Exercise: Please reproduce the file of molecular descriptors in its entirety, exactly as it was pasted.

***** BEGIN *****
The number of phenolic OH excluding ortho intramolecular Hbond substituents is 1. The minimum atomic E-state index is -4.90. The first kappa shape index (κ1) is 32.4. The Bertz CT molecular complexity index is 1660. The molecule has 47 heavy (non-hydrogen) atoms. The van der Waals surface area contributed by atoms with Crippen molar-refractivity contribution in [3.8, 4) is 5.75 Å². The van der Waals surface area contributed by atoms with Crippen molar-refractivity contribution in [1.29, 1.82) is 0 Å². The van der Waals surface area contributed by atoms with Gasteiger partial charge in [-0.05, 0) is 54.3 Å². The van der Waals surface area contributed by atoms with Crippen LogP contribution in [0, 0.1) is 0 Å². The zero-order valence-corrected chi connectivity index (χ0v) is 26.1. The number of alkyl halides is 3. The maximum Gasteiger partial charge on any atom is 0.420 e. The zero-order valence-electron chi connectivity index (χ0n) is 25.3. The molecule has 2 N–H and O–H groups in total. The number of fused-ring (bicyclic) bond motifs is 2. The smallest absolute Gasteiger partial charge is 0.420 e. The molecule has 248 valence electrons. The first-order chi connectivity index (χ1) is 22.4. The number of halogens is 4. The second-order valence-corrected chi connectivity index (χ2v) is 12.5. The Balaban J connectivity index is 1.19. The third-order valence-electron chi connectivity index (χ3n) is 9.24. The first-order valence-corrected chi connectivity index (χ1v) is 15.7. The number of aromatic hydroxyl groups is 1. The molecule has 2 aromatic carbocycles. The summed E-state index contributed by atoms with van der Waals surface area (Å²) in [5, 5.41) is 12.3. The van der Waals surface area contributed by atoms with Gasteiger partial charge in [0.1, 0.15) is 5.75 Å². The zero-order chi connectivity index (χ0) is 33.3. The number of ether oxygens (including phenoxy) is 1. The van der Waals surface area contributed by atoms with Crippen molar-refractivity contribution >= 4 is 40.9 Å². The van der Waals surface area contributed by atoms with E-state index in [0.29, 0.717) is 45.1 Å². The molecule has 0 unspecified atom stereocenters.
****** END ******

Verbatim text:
The number of phenolic OH excluding ortho intramolecular Hbond substituents is 1. The minimum atomic E-state index is -4.90. The first kappa shape index (κ1) is 32.4. The Bertz CT molecular complexity index is 1660. The molecule has 47 heavy (non-hydrogen) atoms. The van der Waals surface area contributed by atoms with Crippen molar-refractivity contribution in [3.8, 4) is 5.75 Å². The van der Waals surface area contributed by atoms with Crippen molar-refractivity contribution in [1.29, 1.82) is 0 Å². The van der Waals surface area contributed by atoms with Gasteiger partial charge in [-0.05, 0) is 54.3 Å². The van der Waals surface area contributed by atoms with Crippen LogP contribution in [0, 0.1) is 0 Å². The zero-order valence-corrected chi connectivity index (χ0v) is 26.1. The number of alkyl halides is 3. The maximum Gasteiger partial charge on any atom is 0.420 e. The zero-order valence-electron chi connectivity index (χ0n) is 25.3. The molecule has 2 N–H and O–H groups in total. The number of fused-ring (bicyclic) bond motifs is 2. The smallest absolute Gasteiger partial charge is 0.420 e. The molecule has 248 valence electrons. The first-order chi connectivity index (χ1) is 22.4. The number of halogens is 4. The second-order valence-corrected chi connectivity index (χ2v) is 12.5. The Balaban J connectivity index is 1.19. The third-order valence-electron chi connectivity index (χ3n) is 9.24. The first-order valence-corrected chi connectivity index (χ1v) is 15.7. The number of aromatic hydroxyl groups is 1. The molecule has 2 aromatic carbocycles. The summed E-state index contributed by atoms with van der Waals surface area (Å²) in [5, 5.41) is 12.3. The van der Waals surface area contributed by atoms with Gasteiger partial charge in [0.1, 0.15) is 5.75 Å². The zero-order chi connectivity index (χ0) is 33.3. The number of ether oxygens (including phenoxy) is 1. The van der Waals surface area contributed by atoms with Crippen molar-refractivity contribution >= 4 is 40.9 Å². The van der Waals surface area contributed by atoms with E-state index in [0.29, 0.717) is 45.1 Å². The molecule has 0 unspecified atom stereocenters.